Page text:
Inspiration4, which will see the first commercial crew to ever be flown into space, has announced who will take up the remaining seats on the rocket. Billionaire Jared Isaacman bought all four seats on board the mission and dedicated it to St Jude’s Children’s Research Hospital.
Mr Isaacman donated the seats to members of the public, with Hayley Arceneaux, 29, a childhood cancer survivor and physician assistant at St Jude Children’s Research Hospital, being one of the lucky few.
Today it was announced that Chris Sembroski, 41, an Air Force veteran, and 51-year old Dr Sian Proctor, an entrepreneur who is also a trained pilot, will also be on board.
According to Inspiration4, the remaining members represent prosperity and generosity.
Inspiration4 said on its website: “Prosperity – Dr Proctor, a 51-year-old entrepreneur, educator, trained pilot and active voice in the space exploration community, was awarded her seat by being selected as the top entrant of an independently judged online business competition that attracted approximately 200 entries and was conducted by the eCommerce platform Shift4Shop.”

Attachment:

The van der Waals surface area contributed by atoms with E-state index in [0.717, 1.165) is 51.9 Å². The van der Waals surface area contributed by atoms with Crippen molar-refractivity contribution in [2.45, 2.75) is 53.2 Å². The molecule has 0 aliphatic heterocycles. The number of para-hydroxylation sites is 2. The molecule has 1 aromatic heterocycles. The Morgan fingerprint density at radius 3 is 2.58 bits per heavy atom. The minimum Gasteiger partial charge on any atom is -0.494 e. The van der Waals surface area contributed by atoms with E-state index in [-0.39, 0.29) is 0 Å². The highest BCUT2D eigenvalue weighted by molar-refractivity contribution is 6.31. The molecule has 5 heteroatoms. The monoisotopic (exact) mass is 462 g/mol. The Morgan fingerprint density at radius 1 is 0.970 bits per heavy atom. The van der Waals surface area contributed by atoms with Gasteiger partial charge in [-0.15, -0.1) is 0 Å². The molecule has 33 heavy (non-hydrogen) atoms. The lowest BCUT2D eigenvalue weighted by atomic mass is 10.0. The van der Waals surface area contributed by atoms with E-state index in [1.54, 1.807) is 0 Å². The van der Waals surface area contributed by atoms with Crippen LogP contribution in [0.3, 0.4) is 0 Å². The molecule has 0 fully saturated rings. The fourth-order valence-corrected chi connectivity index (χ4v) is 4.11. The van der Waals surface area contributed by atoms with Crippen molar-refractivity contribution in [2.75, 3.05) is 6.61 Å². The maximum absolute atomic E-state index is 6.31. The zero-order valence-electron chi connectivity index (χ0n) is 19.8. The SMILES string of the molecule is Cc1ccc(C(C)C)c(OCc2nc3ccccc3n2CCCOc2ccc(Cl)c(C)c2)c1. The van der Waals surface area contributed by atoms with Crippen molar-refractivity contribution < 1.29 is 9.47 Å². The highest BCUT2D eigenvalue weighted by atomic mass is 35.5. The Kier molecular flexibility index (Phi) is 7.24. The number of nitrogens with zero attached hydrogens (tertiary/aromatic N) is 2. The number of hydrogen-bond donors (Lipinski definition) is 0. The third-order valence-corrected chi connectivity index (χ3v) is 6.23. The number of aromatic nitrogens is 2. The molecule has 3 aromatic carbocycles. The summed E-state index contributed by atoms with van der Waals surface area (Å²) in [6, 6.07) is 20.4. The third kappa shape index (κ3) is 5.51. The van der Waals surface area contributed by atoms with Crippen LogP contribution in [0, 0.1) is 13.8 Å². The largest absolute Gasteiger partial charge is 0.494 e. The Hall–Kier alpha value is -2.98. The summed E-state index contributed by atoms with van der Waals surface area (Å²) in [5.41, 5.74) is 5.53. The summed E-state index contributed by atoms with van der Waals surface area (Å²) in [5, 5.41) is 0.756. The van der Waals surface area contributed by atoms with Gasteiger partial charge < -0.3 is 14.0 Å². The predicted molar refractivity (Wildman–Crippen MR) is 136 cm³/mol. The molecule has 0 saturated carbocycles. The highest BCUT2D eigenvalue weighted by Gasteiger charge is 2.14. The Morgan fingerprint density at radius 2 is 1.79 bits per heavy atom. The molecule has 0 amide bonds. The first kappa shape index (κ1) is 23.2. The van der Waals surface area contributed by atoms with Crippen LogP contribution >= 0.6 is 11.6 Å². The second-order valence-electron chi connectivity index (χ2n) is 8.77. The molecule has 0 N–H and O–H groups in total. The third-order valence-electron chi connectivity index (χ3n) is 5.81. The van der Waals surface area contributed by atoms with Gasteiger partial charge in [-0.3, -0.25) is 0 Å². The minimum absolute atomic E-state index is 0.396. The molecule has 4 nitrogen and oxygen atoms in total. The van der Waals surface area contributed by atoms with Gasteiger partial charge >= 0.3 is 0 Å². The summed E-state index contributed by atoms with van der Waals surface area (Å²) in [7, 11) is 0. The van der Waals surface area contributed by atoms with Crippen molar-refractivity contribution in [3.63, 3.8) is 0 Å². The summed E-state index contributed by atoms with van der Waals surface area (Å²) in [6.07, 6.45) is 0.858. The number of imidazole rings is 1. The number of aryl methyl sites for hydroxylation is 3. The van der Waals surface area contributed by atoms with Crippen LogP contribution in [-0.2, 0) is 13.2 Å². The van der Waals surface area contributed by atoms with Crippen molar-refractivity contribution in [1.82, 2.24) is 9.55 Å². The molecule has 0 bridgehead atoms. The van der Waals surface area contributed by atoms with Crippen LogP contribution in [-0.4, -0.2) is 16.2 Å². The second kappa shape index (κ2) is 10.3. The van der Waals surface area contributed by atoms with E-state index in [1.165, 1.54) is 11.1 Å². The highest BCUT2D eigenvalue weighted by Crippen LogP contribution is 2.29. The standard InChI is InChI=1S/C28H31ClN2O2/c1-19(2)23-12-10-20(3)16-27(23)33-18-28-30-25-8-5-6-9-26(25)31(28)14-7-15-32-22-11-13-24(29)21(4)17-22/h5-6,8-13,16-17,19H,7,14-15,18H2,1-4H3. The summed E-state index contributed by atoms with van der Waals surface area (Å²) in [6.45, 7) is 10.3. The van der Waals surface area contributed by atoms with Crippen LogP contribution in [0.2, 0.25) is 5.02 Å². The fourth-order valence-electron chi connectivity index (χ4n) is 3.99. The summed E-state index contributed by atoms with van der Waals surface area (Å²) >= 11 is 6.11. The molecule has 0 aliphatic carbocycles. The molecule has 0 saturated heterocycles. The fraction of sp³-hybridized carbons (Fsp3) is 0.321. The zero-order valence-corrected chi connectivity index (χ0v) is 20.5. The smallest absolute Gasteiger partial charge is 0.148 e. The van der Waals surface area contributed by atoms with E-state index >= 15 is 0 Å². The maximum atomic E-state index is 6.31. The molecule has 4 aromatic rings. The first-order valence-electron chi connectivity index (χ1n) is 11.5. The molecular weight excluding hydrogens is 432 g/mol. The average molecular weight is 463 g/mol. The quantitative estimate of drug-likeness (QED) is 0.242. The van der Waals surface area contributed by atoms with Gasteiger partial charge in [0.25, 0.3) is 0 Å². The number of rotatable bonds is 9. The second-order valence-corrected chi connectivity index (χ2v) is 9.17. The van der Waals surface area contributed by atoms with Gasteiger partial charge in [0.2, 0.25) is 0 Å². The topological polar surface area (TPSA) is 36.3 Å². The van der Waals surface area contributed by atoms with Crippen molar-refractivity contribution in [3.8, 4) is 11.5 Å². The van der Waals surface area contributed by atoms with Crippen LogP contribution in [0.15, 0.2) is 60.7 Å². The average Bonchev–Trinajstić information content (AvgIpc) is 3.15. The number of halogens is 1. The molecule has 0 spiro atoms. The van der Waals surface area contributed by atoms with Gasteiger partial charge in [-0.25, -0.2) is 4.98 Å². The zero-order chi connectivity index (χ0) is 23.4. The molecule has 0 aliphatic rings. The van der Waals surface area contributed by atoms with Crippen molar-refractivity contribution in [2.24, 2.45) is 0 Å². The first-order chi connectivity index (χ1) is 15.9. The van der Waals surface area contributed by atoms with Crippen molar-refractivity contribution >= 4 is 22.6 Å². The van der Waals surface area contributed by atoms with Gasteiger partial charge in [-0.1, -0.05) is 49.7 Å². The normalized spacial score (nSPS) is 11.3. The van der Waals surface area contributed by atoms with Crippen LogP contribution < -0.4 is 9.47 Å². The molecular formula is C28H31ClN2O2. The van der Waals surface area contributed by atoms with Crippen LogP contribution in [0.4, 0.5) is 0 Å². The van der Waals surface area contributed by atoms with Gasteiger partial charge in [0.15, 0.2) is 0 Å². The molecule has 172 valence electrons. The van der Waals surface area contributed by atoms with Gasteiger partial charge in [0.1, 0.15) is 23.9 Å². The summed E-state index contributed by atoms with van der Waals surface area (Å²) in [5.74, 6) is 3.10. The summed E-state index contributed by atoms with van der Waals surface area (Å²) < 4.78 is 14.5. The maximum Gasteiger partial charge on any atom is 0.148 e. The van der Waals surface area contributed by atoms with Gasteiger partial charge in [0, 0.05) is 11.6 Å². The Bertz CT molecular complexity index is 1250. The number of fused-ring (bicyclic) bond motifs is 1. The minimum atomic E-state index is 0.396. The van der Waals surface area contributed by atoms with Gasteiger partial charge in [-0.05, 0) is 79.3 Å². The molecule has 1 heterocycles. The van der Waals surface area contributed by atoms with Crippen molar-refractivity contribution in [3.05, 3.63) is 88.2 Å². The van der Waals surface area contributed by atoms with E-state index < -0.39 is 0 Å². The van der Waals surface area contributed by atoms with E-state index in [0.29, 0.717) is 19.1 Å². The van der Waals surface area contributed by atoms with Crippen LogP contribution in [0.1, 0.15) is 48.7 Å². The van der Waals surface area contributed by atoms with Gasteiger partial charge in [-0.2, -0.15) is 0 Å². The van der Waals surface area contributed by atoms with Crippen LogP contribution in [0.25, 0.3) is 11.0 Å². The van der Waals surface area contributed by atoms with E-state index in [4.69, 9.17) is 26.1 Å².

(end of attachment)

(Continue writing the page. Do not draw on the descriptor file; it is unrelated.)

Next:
It added: “Generosity – Sembroski, a 41-year-old aerospace industry employee at Lockheed Martin and United States Air Force veteran, contributed to a special fundraising campaign for St Jude Children’s Research Hospital that offered an Inspiration4 seat to a lucky donor after receiving nearly 72,000 entries.
“Since it was first announced in February, the campaign has raised approximately $113M “
Dr Proctor said: “This opportunity is proof that hard work and perseverance can pay off in unimaginable ways.
“I have always believed that I was preparing for something special, and that moment has arrived with Inspiration4.”
Once the individuals, of which there can be four per journey, are in space, they will orbit Earth over a “multi-day journey”.
They will launch on board a Falcon 9 rocket before separating in space on SpaceX’s Crew Dragon.
When in space, the craft will orbit Earth every 90 minutes, giving the ordinary person a chance to see views which have so far been limited to a few selected astronauts.